Organizational change is about bringing workers to new behaviours that help the enterprise meet its business objectives (Petrou, Demerouti, and Schaufeli, 2018). Among the most critical elements of an influence strategy to implement change is effective communication between employees and managers (Petrou, Demerouti, and Schaufeli, 2018). Change agents, who are usually senior managers, should be able to communicate the objectives of change and potential benefits clearly (Boulding, Guha, and Staelin, 2016). In this context, Boon had to collect opinions from employees, and explain why the change is necessary and what it will bring. The director did hold a meeting during which he outlined the proposed system. However, instead of becoming blinded by his thoughts that everybody agreed with him without arguing, he had to ask questions and encourage open conversation between him and employees.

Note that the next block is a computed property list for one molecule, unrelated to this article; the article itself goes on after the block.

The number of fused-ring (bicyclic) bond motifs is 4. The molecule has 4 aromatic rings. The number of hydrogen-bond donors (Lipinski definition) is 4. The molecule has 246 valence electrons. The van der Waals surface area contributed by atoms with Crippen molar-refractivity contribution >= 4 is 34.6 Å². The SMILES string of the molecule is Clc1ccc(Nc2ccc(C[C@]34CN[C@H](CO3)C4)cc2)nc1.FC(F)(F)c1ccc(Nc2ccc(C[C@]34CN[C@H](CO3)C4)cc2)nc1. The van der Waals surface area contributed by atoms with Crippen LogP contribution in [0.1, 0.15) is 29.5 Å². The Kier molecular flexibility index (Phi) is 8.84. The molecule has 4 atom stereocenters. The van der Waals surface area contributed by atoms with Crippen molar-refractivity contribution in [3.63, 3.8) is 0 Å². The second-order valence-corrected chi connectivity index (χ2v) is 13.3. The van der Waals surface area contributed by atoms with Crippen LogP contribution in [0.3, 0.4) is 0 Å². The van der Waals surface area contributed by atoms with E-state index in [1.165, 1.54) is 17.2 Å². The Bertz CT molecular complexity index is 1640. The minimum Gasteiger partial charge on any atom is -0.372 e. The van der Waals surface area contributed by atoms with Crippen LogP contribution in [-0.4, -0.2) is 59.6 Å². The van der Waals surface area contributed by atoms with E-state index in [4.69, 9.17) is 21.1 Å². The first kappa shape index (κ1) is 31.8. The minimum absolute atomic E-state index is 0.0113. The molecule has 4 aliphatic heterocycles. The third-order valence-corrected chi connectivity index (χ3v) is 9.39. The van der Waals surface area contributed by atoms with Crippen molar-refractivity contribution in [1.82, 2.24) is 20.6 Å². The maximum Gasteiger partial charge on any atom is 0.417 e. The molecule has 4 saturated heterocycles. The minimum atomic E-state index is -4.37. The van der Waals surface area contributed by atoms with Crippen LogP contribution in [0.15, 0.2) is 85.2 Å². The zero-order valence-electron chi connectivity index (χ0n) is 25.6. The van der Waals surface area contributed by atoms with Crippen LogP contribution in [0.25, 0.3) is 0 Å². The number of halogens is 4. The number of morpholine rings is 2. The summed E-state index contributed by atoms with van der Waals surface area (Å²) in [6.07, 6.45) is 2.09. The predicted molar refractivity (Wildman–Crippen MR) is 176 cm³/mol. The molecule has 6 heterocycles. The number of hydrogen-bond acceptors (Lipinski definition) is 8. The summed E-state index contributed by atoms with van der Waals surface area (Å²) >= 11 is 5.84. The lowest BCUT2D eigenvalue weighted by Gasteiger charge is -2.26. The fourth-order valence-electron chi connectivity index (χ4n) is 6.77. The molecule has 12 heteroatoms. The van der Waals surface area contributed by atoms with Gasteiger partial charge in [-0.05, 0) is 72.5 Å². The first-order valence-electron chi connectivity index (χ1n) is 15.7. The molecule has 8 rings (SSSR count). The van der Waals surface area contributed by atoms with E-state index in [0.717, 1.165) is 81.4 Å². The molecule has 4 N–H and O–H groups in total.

Implementing changes and managing the change process is failure-prone and may unintentionally cause new problems (Chernova, Mazurkevych, and Chernova, 2018). Before planning any change, managers should assess the level of intensity of resistance to changes in the organization (Chernova, Mazurkevych, and Chernova, 2018). Without having a clear picture of potential challenges and without developing an adequate response plan, the majority of such ventures will fail to succeed (Hechanova, Caringal-Go, and Magsaysay, 2018). Boon’s problem emerged partly because he did not have a risk plan. He was confident that his new system is the most suitable and everyone will be satisfied with it. However, Boon was mistaken, and his new system was not welcomed by the staff.